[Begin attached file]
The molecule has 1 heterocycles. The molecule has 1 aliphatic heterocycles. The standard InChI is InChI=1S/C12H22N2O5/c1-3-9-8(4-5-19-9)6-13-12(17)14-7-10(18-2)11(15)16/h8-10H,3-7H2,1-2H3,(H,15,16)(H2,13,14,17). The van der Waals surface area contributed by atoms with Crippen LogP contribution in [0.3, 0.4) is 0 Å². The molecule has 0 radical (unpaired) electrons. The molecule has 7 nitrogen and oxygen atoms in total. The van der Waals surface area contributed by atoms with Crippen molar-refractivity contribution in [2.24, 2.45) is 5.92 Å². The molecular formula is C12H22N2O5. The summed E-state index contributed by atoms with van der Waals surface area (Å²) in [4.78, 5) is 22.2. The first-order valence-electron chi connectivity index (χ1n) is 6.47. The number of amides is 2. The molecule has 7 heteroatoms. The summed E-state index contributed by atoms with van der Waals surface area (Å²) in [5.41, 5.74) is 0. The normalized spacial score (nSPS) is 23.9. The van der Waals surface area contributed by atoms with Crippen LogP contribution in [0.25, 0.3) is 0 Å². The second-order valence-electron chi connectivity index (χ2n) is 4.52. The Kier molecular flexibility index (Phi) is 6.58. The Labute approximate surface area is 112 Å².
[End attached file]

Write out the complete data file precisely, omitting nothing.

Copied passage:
The molecule has 1 heterocycles. The molecule has 1 aliphatic heterocycles. The standard InChI is InChI=1S/C12H22N2O5/c1-3-9-8(4-5-19-9)6-13-12(17)14-7-10(18-2)11(15)16/h8-10H,3-7H2,1-2H3,(H,15,16)(H2,13,14,17). The van der Waals surface area contributed by atoms with Crippen LogP contribution in [0.3, 0.4) is 0 Å². The molecule has 0 radical (unpaired) electrons. The molecule has 7 nitrogen and oxygen atoms in total. The van der Waals surface area contributed by atoms with Crippen molar-refractivity contribution in [2.24, 2.45) is 5.92 Å². The molecular formula is C12H22N2O5. The summed E-state index contributed by atoms with van der Waals surface area (Å²) in [4.78, 5) is 22.2. The first-order valence-electron chi connectivity index (χ1n) is 6.47. The number of amides is 2. The molecule has 7 heteroatoms. The summed E-state index contributed by atoms with van der Waals surface area (Å²) in [5.41, 5.74) is 0. The normalized spacial score (nSPS) is 23.9. The van der Waals surface area contributed by atoms with Crippen LogP contribution in [0.25, 0.3) is 0 Å². The second-order valence-electron chi connectivity index (χ2n) is 4.52. The Kier molecular flexibility index (Phi) is 6.58. The Labute approximate surface area is 112 Å².